Home  5  Books  5  GBEzine  5  News  5  HelpDesk  5  Register  5  GreenBuilding.co.uk
Not signed in (Sign In)

Categories



Green Building Bible, Fourth Edition
Green Building Bible, fourth edition (both books)
These two books are the perfect starting place to help you get to grips with one of the most vitally important aspects of our society - our homes and living environment.

PLEASE NOTE: A download link for Volume 1 will be sent to you by email and Volume 2 will be sent to you by post as a book.

Buy individually or both books together. Delivery is free!


powered by Surfing Waves




Vanilla 1.0.3 is a product of Lussumo. More Information: Documentation, Community Support.

Welcome to new Forum Visitors
Join the forum now and benefit from discussions with thousands of other green building fans and discounts on Green Building Press publications: Apply now.




    • CommentAuthortorrent99
    • CommentTimeFeb 16th 2017
     
    But the EV does have the OPTION of getting its energy from non-oil sources.
    The IC engine does not.


    BTW has anyone done any analysis on the overall efficiency boost of Hybrid vehicles?
    Obviously regenerative braking is a positive, but the weight and losses of the system is a negative....
    • CommentAuthorringi
    • CommentTimeFeb 16th 2017
     
    => Modern oil using transport engines are remarkably efficient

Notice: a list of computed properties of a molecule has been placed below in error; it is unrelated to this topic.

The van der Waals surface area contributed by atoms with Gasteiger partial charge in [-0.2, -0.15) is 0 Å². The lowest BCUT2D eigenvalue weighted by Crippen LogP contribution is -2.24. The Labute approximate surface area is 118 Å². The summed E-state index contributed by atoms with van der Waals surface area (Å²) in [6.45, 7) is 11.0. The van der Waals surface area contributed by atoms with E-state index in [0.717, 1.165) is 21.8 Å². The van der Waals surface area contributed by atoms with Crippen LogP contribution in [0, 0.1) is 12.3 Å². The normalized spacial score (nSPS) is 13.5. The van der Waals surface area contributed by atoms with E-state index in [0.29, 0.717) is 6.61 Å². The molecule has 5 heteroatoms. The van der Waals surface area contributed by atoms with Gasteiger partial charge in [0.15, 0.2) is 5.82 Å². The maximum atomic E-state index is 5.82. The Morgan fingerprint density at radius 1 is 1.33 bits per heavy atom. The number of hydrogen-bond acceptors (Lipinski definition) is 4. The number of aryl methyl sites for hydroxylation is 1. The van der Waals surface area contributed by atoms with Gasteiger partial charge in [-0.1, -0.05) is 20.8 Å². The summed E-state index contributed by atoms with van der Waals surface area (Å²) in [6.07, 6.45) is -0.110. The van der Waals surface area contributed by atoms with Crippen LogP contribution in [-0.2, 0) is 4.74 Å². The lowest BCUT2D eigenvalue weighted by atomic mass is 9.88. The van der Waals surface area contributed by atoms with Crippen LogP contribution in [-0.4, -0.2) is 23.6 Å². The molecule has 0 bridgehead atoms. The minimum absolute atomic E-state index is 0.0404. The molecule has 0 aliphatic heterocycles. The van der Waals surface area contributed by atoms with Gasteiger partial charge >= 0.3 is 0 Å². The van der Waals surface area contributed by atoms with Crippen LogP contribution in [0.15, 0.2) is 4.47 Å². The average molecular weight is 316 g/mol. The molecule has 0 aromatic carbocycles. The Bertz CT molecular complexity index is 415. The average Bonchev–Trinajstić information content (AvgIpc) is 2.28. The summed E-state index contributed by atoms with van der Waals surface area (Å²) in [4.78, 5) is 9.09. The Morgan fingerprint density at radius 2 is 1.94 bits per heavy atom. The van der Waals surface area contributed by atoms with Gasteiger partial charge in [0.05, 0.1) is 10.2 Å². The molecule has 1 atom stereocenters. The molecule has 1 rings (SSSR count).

Not when they are cold, or in stop/go tragic etc.....

    Also the point is that once we have enough EV connected to the grid, we can use 100% of the wind power we get overnight, therefore wind power becomes a lot more worthwhile to install. We need something like engine drive generators for when we get a few weeks without wind every few years.
    • CommentAuthorEd Davies
    • CommentTimeFeb 16th 2017
     
    Posted By:billtIf you wanted to electrify all road transport you'ld need a lot more than that.

    According to https://www.gov.uk/government/uploads/system/uploads/attachment_data/file/573269/ECUK_November_2016.pdf the UK used 40,521 ktoe (kilo tonnes oil equivalent) for road transport in 2015. That converts to 471,260 GWhr or 54GW of generating capacity running continuously.
    But IC road vehicles throw a third of their energy out of the exhaust and another third through the radiator so to replace the actually useful third you'd only need 54/3 = 18 GW. If that's for all road vehicles then it seems very much in line with 12.5 GW for electric cars.
    • CommentAuthorbillt
    • CommentTimeFeb 16th 2017
     
    You are making the assumption that electric vehicles are 100% efficient, which is not the case. Difficult to know what the efficiencies actually are, but a fair guess for AC input to useful power out is likely to be 70-80%. (Best case motor efficiency 90%, battery efficiency 90% then you've got mechanical losses as well.) On top of that you have grid losses of about 8% so that's dropped your EV efficiency down to 65% or less. That puts your 18GW guess up to a 36GW guess, much more than the grid can provide in its present state without stopping supply for any other use. Never going to happen with renewables, for political reasons if nothing else.